The Anglophone General Conference

EDITORIAL 22 Nov 2018
The Anglophone   General Conference

The heat did subside naturally over the debate on whether the Cardinal Tumi and Co. sponsored peace initiative of convening an Anglophone General Conference, AGC in Buea, should hold at all. It however ended up being postponed to this November and now to another date. Government’s position on the issue at the time was that it would not allow the gathering to hold before the September 7, elections. The convenors did not put up any arguments and, a postponement was decided upon and a tentative date fixed for November. It remains unclear why it was postponed yet again. But going by popular demand, it may well be to bring separatists and government on board.
The good news, however, is that government never came up against holding the conference, but rather it was not happy with certain pre-conditions that were put forward by the convenors, which included the laying down of arms by the fighting forces on both sides, the release of detainees connected to the crisis etc. The government was certainly not very impressed with such pre-conditions, which it considered as a move that only places government on the side of weakness, with a strong argument that it is the responsibility of every government to maintain law and order. But does it require such a deployment of troops and heavy equipment to the two Anglophone regions only to maintain peace?
According to the convenors, such a condition was intended to demonstrate good faith on the part of government and instill confidence in the population. On the other hand, they argue that the outcome of the conference should not be interpreted to represent an automatic solution to the Anglophone problem, but rather, a significant step in looking forward to a solution to the problem proper. Without mincing words, we in this Newspaper have always declared our support for any voice that would strengthen global effort to find a lasting solution to the crisis in the country. We did give our backing to the Cardinal Tumi and Co. initiative because we saw in it, an added voice to the global effort for peace.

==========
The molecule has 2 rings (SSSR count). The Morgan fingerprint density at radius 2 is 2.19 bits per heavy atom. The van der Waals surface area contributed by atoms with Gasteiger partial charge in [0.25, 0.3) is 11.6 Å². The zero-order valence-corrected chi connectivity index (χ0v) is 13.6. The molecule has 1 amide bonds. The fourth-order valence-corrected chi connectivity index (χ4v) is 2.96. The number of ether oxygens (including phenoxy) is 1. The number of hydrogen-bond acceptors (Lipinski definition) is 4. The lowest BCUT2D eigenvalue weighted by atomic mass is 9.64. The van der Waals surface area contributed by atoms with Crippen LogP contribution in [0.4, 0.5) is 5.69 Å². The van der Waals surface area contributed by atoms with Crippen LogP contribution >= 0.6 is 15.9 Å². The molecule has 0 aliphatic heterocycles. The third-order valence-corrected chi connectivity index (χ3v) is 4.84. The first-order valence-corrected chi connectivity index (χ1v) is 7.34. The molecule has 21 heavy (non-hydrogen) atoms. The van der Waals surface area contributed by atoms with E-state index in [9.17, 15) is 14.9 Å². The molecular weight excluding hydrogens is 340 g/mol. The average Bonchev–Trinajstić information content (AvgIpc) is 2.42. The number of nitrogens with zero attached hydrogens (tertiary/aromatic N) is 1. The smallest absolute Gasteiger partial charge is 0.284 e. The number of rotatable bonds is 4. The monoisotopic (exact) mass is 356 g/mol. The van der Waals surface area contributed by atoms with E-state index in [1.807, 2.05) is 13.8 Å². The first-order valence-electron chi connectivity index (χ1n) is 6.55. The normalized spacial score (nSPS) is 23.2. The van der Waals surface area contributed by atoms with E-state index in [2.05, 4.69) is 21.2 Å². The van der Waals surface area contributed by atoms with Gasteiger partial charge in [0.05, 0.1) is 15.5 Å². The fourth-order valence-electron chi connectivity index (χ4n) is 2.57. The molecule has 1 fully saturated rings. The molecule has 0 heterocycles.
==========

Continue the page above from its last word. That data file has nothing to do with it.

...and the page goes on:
There is no doubt that options for a solution to the Anglophone problem have multiplied, ranging from the return to the original form of state, based on the federal structure of 1961 constitution, to an outright separation from what has now become a centralized state of the Republic of Cameroon, which the President most often describes as “one and indivisible”. If we did lend our support to the Tumi plan, it is because there is every hope that the conference is very likely to come out on a common ground that will be of much good to whatever forum of dialogue the government may want to engage Anglophones
The bad news here is that there now seems to be a division among the Anglophones themselves, which we fear will make the work of the envisaged conference – whenever it will eventually take place – a little cumbersome. That is only a fear which should never be allowed to override the possibilities that a lot is very likely to come out of the gathering. That Dr. Munzu, one of the pillars of this initiative, leaning more on the option of federalism, has opted out on allegations of threats mounted on him is unfortunate at this time.
We strongly believe that the AGC is timely and must be given all the backing it deserves to pave the way for a meaningful dialogue. We also strongly welcome the latest position taken by the British House of Lords in putting pressure on the Her Majesty’s government to act beyond its mere expression of concern, instead of doing what must be done to stop the bloodletting in the English speaking part of Cameroon. We, however, regret that almost a fortnight since in his inaugural speech on October 6, the president did admit that he is conscious of the Anglophone problem, but fell short of outlining his immediate action to reduce tension.
We have said it before, and we are saying it again and again that the solution to the Anglophone problem lies on no one else’s door steps than the president himself. So why the silence, why postpone a glorious opportunity for peace for those he proudly calls his people: “One and indivisible”? Why postpone a legacy that knocks on his door steps? Obviously these questions are not being asked only by us, but by the world at large. The president certainly knows where we went wrong. It is only left for us to retrace our steps a little behind and right the wrongs of the past. This is the only way forward.

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